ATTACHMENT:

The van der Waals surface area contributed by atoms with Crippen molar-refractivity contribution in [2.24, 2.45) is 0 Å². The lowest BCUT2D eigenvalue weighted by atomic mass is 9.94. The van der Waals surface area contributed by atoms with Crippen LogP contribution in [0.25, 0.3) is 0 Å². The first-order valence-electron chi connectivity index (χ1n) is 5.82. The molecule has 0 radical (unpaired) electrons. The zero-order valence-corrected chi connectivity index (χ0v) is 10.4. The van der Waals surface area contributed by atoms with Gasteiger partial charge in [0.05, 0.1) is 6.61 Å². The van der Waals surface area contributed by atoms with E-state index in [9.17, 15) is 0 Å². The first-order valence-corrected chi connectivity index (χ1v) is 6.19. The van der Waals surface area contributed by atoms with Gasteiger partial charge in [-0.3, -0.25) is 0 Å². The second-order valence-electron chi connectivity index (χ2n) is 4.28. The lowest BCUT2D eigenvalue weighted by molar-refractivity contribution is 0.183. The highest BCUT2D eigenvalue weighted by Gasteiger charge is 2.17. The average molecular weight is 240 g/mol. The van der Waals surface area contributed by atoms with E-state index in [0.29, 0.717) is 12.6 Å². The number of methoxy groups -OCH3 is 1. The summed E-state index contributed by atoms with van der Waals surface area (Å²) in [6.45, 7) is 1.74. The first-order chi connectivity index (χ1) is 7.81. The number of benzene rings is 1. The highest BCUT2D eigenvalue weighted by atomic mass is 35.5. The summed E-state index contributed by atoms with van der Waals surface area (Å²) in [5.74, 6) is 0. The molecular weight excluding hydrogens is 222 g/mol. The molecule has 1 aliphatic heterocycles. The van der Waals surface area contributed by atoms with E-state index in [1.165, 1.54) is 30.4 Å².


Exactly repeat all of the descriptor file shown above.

The van der Waals surface area contributed by atoms with Crippen molar-refractivity contribution in [2.24, 2.45) is 0 Å². The lowest BCUT2D eigenvalue weighted by atomic mass is 9.94. The van der Waals surface area contributed by atoms with Crippen LogP contribution in [0.25, 0.3) is 0 Å². The first-order valence-electron chi connectivity index (χ1n) is 5.82. The molecule has 0 radical (unpaired) electrons. The zero-order valence-corrected chi connectivity index (χ0v) is 10.4. The van der Waals surface area contributed by atoms with Gasteiger partial charge in [0.05, 0.1) is 6.61 Å². The van der Waals surface area contributed by atoms with E-state index in [9.17, 15) is 0 Å². The first-order valence-corrected chi connectivity index (χ1v) is 6.19. The van der Waals surface area contributed by atoms with Gasteiger partial charge in [-0.3, -0.25) is 0 Å². The second-order valence-electron chi connectivity index (χ2n) is 4.28. The lowest BCUT2D eigenvalue weighted by molar-refractivity contribution is 0.183. The highest BCUT2D eigenvalue weighted by Gasteiger charge is 2.17. The average molecular weight is 240 g/mol. The van der Waals surface area contributed by atoms with E-state index in [0.29, 0.717) is 12.6 Å². The number of methoxy groups -OCH3 is 1. The summed E-state index contributed by atoms with van der Waals surface area (Å²) in [6.45, 7) is 1.74. The first-order chi connectivity index (χ1) is 7.81. The number of benzene rings is 1. The highest BCUT2D eigenvalue weighted by atomic mass is 35.5. The summed E-state index contributed by atoms with van der Waals surface area (Å²) in [5.74, 6) is 0. The molecular weight excluding hydrogens is 222 g/mol. The molecule has 1 aliphatic heterocycles. The van der Waals surface area contributed by atoms with E-state index in [1.165, 1.54) is 30.4 Å².